After a visit to a restaurant, stay at a hotel or an online purchase, these days you are always asked to provide your email address. Often and within a short time a request to provide feedback follows. Companies want to know how they perform: ‘Your opinion is important to us.’ They say the survey is intended to identify and find solutions to problems. But I look at the questions and think: really?
Success begins with the reason to do something, the 'why'. The starting point with a survey should be to examine if daily business operations actually meet the needs and expectations of the stakeholders. If you care about your stakeholders, you know who they are and what needs and expectations they have. Too often one is asked to give a 'score', but not asked for an explanation for that score. So, what or how to improve when the score is 'not so good'?
Even with the right principles success is not guaranteed. A good survey meets a number of criteria. The EFQM Excellence Model contains a useful tool to support this: RADAR. RADAR stands for Results, Approach, Deployment, and Assessment & Refinement. It is a structured method to question performance, but it is also a great tool to define a good approach. RADAR is relatively simple and can be used for various purposes and well suited to also create a successful survey approach.
RADAR starts with Results, the expected results, the ideal place to start with a survey. So, what do you want to know? What do you want to accomplish with the survey? For which purposes will the answers be used? With a clear goal in mind you will have clear questions. Just as important as what is who: what stakeholder groups and/or individuals will you survey? Why?
The second step of RADAR is Approach. How do you proceed now? How will you approach the target group? In which period will the survey run? In addition to the survey approach, there are two other crucial questions to answer about the survey:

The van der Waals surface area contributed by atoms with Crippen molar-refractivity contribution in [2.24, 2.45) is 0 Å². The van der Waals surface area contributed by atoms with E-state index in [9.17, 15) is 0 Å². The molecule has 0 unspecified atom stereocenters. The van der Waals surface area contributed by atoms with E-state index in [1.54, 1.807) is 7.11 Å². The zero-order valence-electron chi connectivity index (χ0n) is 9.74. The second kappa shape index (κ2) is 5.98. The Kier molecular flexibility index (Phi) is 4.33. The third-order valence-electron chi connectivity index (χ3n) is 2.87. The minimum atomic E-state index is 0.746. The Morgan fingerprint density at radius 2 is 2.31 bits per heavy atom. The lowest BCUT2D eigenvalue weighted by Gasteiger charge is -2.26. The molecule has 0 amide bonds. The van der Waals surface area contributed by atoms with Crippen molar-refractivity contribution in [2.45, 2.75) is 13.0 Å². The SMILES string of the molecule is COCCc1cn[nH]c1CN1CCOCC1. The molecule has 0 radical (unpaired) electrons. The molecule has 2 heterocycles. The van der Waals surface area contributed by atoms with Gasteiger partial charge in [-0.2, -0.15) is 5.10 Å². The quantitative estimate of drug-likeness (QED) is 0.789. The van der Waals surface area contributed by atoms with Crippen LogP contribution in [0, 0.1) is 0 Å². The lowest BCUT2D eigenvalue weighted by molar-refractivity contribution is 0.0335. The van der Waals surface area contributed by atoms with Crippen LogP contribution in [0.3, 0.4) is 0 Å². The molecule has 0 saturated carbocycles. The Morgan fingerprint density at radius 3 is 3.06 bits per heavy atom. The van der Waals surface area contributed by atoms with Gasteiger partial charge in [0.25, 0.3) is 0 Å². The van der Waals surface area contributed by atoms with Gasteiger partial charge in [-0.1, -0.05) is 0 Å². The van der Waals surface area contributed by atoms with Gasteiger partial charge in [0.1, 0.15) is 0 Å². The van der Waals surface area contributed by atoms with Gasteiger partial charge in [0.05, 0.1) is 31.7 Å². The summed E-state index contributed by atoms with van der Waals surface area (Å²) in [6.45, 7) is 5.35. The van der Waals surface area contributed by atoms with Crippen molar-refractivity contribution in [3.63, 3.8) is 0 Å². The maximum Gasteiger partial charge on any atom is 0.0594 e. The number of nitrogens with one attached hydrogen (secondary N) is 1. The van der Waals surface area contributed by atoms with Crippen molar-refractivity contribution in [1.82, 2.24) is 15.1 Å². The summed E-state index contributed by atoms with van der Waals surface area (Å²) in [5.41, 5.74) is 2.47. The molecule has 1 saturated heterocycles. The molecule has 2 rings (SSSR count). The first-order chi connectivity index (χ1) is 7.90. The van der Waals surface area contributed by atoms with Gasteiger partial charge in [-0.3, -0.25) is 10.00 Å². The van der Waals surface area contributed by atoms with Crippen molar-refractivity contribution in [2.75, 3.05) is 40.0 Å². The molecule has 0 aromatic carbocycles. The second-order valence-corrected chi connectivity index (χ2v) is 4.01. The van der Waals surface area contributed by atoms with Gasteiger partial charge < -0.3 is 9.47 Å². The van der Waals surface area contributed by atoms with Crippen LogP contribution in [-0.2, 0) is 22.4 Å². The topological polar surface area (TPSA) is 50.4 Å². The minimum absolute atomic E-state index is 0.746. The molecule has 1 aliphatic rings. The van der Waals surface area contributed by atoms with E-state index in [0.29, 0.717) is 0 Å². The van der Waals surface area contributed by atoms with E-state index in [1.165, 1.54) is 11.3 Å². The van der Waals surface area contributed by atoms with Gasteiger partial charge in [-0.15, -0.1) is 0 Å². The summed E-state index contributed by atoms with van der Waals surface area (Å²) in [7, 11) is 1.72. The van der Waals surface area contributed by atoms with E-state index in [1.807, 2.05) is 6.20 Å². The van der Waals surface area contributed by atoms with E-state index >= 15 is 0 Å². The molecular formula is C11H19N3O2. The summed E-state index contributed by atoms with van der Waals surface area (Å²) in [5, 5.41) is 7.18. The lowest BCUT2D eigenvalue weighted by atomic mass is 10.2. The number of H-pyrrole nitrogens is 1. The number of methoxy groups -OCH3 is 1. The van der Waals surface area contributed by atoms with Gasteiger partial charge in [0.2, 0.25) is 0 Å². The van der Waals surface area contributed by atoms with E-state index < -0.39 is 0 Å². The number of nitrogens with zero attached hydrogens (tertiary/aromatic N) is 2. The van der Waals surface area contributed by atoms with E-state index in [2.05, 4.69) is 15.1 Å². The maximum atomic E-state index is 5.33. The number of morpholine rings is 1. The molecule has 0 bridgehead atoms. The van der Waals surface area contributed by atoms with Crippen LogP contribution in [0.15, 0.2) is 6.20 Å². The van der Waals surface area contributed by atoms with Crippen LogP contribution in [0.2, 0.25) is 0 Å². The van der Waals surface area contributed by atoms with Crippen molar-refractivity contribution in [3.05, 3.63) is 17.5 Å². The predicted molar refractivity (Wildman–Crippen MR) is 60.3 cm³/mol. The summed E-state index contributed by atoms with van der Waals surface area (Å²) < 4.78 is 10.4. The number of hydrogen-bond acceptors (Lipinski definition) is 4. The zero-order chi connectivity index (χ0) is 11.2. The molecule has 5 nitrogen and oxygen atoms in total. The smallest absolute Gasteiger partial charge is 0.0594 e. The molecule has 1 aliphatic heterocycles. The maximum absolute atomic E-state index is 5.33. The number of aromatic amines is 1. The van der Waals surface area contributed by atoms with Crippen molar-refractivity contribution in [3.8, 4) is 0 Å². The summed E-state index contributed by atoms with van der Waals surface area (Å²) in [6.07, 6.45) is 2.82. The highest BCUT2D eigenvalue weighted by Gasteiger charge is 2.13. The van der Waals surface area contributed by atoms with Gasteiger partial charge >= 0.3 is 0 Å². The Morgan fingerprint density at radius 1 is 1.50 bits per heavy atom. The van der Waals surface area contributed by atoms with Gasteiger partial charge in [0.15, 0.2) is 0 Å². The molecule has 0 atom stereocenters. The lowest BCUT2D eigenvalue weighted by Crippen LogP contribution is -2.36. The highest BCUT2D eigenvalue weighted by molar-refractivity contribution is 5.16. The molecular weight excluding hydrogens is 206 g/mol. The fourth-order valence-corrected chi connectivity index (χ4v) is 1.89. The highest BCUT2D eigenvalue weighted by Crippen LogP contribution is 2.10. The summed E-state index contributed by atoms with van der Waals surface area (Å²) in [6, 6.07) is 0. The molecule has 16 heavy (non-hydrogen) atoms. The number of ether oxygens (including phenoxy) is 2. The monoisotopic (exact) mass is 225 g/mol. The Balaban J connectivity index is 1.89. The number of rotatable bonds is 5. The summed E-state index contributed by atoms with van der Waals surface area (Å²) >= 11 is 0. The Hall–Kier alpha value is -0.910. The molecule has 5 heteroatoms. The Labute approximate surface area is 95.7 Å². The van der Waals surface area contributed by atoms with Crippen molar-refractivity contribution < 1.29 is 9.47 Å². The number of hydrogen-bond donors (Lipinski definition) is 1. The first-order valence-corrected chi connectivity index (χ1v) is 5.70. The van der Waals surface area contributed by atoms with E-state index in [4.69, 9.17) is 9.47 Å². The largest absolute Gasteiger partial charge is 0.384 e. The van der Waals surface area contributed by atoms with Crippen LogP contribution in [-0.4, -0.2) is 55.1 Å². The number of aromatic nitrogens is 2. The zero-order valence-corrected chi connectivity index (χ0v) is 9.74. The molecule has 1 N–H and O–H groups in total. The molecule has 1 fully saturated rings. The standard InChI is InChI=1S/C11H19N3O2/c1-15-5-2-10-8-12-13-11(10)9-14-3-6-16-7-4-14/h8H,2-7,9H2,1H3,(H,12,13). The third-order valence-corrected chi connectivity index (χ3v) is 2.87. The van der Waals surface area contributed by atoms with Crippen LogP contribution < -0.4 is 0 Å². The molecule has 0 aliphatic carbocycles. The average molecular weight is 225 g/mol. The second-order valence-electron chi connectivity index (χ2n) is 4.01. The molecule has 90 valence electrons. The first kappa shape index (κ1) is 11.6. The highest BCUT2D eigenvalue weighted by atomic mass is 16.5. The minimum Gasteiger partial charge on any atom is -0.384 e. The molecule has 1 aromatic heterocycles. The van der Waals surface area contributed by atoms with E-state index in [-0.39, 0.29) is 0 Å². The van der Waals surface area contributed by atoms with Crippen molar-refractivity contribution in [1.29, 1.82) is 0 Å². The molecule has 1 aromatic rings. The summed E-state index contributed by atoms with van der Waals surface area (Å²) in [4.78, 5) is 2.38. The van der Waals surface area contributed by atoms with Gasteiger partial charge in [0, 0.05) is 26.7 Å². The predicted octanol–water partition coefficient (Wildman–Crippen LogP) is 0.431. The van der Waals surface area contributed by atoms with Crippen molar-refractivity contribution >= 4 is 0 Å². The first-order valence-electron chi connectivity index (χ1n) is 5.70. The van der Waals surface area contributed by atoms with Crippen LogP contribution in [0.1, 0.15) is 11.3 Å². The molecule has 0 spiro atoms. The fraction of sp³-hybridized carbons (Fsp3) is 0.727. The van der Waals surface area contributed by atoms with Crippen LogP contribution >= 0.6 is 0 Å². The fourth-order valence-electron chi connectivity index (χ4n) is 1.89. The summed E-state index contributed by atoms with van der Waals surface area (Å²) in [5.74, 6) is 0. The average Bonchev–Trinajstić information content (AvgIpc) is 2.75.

A useful rule of thumb for this phase is the '5*W&H'-checklist. In other words: who, what, where, when, why and how. All these criteria are covered in a good survey approach.
The third stage of RADAR is Deployment, or to run the survey. Good preparation is valuable, but then it is time to implement in a structured way. Here too, a plan is required. Remember to measure and monitor the performance of the survey. After all, that will show if you are successful.
The last two phases of RADAR consist of Assessment & Refinement. Not the simplest steps though, because now the challenge is to be self-critical. The survey results should be transparently analyzed and translated into tangible improvements. But the survey approach itself is also subject of scrutiny: what went well and what could be improved? Were the right questions asked? Have sufficient respondents participated in the survey? Were the survey objectives met? Yes/no? Why not?
The sting is in the tail: to be critical of ones own performance is not always easy. Yet precisely therein lies the key to growth. Human evolution is characterised by 'trial and error'. To make mistakes is human and unavoidable. If and how you learn from them, is entirely up to you.
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